The tapes should be made available to the public, period. -Angela
DPS argument over tapes is weak and waste of money
By The Editorial Board | Tuesday, October 16, 2007, 03:35 PM
The Texas Department of Public Safety says its refusal to turn over videotapes of goings-on in a back hallway of the Capitol during a legislative session is a matter of state security. It’s a weak argument, and both Attorney General Greg Abbott and a state district judge have rightly rejected it.
But DPS continues to waste taxpayer money, paying $165,000 in legal fees so far to fight disclosure of the videotapes, shot from security cameras in the back hall behind the Texas House chamber at the Capitol.
The Texas Observer, the liberal publication, filed an open records request for copies of the tape in connection with a May 23, 2005, legislative battle over a bill to enact a pilot school voucher program, as American-Statesman staff writer Mark Lisheron reported in Sunday’s editions. The Observer wants to see if James Leininger, a wealthy advocate for school vouchers from San Antonio, was in the back hallway lobbying and, if so, with whom he met.
Jake Bernstein, the executive editor, said the magazine is engaged in “an exercise to see what we can find out” - a basic mission of a free press.
Citing the Homeland Security Act, DPS refused access to the videotapes. DPS and its lawyers aren’t saying much. But in court filings the department has claimed that the tapes “contain critical, sensitive information” regarding details of Capitol security.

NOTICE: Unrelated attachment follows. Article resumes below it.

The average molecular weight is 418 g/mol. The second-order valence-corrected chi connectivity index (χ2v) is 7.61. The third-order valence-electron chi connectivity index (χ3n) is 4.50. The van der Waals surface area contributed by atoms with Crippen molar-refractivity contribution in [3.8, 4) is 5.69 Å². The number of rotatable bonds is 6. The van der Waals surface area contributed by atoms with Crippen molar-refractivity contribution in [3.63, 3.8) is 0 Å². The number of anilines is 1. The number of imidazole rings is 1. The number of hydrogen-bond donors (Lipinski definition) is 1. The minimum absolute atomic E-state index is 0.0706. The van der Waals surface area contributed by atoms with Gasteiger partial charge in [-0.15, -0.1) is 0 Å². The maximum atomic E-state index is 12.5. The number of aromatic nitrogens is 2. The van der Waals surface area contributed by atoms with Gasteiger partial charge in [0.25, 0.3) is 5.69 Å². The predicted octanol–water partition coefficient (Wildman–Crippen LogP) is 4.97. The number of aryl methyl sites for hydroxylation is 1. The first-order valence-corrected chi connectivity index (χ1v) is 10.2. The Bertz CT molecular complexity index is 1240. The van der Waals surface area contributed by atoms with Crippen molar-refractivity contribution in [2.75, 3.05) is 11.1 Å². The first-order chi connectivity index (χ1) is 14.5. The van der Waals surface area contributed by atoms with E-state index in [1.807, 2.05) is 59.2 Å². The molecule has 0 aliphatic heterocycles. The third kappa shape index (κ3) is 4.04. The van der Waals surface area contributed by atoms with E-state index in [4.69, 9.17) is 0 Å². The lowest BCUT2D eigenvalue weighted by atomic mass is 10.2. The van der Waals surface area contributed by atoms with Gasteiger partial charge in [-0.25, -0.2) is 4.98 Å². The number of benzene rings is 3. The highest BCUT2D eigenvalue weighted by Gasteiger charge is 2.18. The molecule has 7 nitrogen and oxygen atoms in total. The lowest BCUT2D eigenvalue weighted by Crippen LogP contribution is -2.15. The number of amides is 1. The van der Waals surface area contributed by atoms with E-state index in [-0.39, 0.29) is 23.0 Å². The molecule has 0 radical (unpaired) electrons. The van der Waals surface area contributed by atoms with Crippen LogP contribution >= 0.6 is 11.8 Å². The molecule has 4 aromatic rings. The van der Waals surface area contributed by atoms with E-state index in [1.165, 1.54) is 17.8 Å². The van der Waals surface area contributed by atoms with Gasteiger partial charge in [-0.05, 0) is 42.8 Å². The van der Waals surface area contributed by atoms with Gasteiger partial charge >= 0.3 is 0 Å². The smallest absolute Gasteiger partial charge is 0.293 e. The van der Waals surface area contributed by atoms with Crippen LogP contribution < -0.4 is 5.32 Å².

Bernstein said he believes the department is worried most about setting a legal precedent that would make it easier for others under different circumstances to force it to give up more information about security procedures and plans.
The department’s position hasn’t passed muster with the attorney general, a conservative Republican who understands the importance of openness in government.
Abbott’s office told the department that it had “not adequately shown how the submitted video taken from Capitol security cameras relates to the specifications, operating procedures, or location of a security system used to protect public property from an act of terrorism.”
But the department persisted, even hiring private attorneys to pursue its case in the courts once the attorney general said it was wrong. A state district judge, Stephen Yelenosky of Austin, ruled against the department. The department then took its case to the 3rd Court of Appeals, which has scheduled a hearing for Oct. 24, and the department appears willing to go to the Texas Supreme Court, if necessary. The American-Statesman has filed a brief in support of disclosure.
Sen. John Carona, R-Dallas, chairman of the Senate Transportation and Homeland Security Committee, has criticized the department’s resistance to disclosure, saying it was “simply wrong on this issue. This has nothing to do with security. I can think of no conceivable reason why DPS should be using taxpayer funds to hire private attorneys” to fight the attorney general’s ruling.
Carona, the attorney general and the judge are right, and DPS ought to back down on this issue. There may be some security information that truly needs protection, but videotapes of people moving about in a public hallway in the Capitol during a legislative session don’t qualify.